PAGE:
We stopped by a public housing unit next, and learnt a little about the housing situation here.  80% of the population lives in public housing, but it is very different from what you’d expect in North America.  Here, as long as you make under USD$12,000 a month (just over $100,000 a year) you qualify.  There are other conditions, but most of the population lives in these.

The Singapore government has legislation in place to promote an ideal society (or what they believe is).  One of their beliefs is a men and women should marry, so in order to qualify for public housing you must be married (to the opposite gender).  Our guide’s sister is engaged, so her and her fiance put themselves down on the public housing list.  It takes about 2 years to get a place, but they must show their marriage certificate to get their keys or they lose their 10% deposit ($40,000).  So they have a saying that you don’t ask someone to marry you, you ask them to buy an apartment. You must live in the unit for 5 years, and then you can sell it if you wish.

If you are single, you can’t put yourself on the list to purchase a unit until you are 35.  At that point the government has given up on your chances of marriage.

Not to say that public housing is cheap.  In one of the buildings we went by a 3 bed, 2 bath unit sold for 1.2 million.  But the same unit in the private building across the street sold for 1.8 million, so people try to get in the public buildings if possible.

Interestingly, the government has a mandatory savings plan which is how many people are able to afford their homes once they get married.  If you make $5,000 a month, 20% is automatically put in a savings account (so $1,000).  This can only be used for down payments, retirement, or education.  Additionally, the employer must put an additional 17% of your salary in the fund each much.  Because they can’t use it for very many things (basically a RRSP and RESP combo account for us), it grows and grows and often people can purchase homes without incurring any debt.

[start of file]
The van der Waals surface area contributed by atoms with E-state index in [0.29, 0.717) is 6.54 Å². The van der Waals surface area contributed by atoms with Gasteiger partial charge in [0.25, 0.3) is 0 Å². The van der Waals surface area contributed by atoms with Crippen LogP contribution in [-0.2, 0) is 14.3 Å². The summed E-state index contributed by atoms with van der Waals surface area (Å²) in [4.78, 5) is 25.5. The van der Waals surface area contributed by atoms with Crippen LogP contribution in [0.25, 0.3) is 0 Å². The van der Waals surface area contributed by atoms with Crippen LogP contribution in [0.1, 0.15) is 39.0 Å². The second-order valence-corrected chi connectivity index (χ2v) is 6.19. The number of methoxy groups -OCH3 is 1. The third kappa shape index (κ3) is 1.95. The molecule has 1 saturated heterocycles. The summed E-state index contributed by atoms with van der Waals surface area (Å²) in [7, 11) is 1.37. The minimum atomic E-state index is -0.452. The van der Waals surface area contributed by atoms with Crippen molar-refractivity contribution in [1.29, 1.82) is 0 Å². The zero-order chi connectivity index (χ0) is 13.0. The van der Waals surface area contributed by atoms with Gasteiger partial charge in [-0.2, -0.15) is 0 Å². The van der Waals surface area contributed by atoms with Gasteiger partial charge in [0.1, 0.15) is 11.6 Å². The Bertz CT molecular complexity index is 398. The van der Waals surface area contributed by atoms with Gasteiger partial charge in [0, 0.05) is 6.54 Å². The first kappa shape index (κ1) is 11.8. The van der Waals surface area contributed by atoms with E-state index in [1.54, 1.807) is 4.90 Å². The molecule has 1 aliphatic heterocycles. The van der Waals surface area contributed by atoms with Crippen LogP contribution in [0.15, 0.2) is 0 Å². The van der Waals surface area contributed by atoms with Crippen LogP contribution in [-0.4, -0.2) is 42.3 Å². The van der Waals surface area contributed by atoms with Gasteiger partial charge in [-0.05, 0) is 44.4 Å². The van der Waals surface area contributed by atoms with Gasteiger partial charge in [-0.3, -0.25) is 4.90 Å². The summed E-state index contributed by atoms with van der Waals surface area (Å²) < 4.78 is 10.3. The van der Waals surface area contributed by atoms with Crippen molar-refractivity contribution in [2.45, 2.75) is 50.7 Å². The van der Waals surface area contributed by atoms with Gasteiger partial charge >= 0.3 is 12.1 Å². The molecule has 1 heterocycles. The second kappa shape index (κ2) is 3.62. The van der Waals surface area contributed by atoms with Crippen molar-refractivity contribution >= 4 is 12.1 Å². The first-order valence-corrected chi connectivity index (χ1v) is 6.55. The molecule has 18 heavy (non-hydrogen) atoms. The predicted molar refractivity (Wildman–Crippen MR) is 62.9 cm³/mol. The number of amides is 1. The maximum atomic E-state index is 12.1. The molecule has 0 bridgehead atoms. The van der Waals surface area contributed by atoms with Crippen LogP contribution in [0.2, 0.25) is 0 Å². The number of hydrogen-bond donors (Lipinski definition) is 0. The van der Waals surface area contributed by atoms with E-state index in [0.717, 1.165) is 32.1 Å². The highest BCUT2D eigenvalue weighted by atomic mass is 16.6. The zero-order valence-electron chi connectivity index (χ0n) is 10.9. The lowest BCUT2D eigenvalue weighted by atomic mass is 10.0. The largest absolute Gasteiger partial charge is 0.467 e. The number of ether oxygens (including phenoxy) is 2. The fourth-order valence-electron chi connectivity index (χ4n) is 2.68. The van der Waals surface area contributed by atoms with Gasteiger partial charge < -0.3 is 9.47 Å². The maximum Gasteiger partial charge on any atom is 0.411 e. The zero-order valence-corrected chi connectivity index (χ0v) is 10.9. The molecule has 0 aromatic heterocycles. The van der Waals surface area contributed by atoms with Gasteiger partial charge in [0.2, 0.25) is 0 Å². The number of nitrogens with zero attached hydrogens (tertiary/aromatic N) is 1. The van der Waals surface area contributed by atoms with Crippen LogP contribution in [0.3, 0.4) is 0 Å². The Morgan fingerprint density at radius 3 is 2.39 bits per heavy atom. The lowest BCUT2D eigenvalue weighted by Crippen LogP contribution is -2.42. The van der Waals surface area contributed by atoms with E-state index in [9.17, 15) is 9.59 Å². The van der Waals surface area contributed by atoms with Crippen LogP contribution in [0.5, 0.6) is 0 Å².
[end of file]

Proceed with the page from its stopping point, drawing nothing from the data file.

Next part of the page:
Anyways back to the pictures! One of the public housing buildings has a rooftop patio that anyone can go up (for $6) so we went up to watch the sun come down.

I’m off to Cambodia tomorrow, but I’ve thoroughly enjoyed my time in Singapore! It was the perfect gate-way country to my Asia adventure, but I’m excited to see the ‘real’ Asia over the next 2.5 weeks.

Singapore

On my second day in Singapore, I headed to the city’s other famous gardens – Gardens by the Bay.

There are two (air-conditioned!) domes where I spent most of my time.  The first was the flower dome, and featured an amazing tulip collection.

The second dome simulated a cloud forest environment. You also got to walk across footpaths 6 levels above the ground so that was certainly fun.

I’m sure you noticed this building in some of the previous pictures.

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That is Marina Bay Sands Resort, and my next destination! They have a SkyPark on the 58th floor that you can go to, but I decided to have lunch on the 57th floor instead, and get the view from there.

And then I got up close and personal with some of the buildings I saw from above as I slowly made my way to the nearby Bugis Street Market in search of more shorts (my pair is falling apart and it’s too hot to wear anything else!).

While my search at the market was unsuccessful, it was a cool experience.  I walked through 5 stories packed full of clothing, shoe and accessory booths. Every time I thought I saw an exit it was another escalator going to yet another floor up! I ended up having to go to the mall across the street to complete my task, but the market was really cool.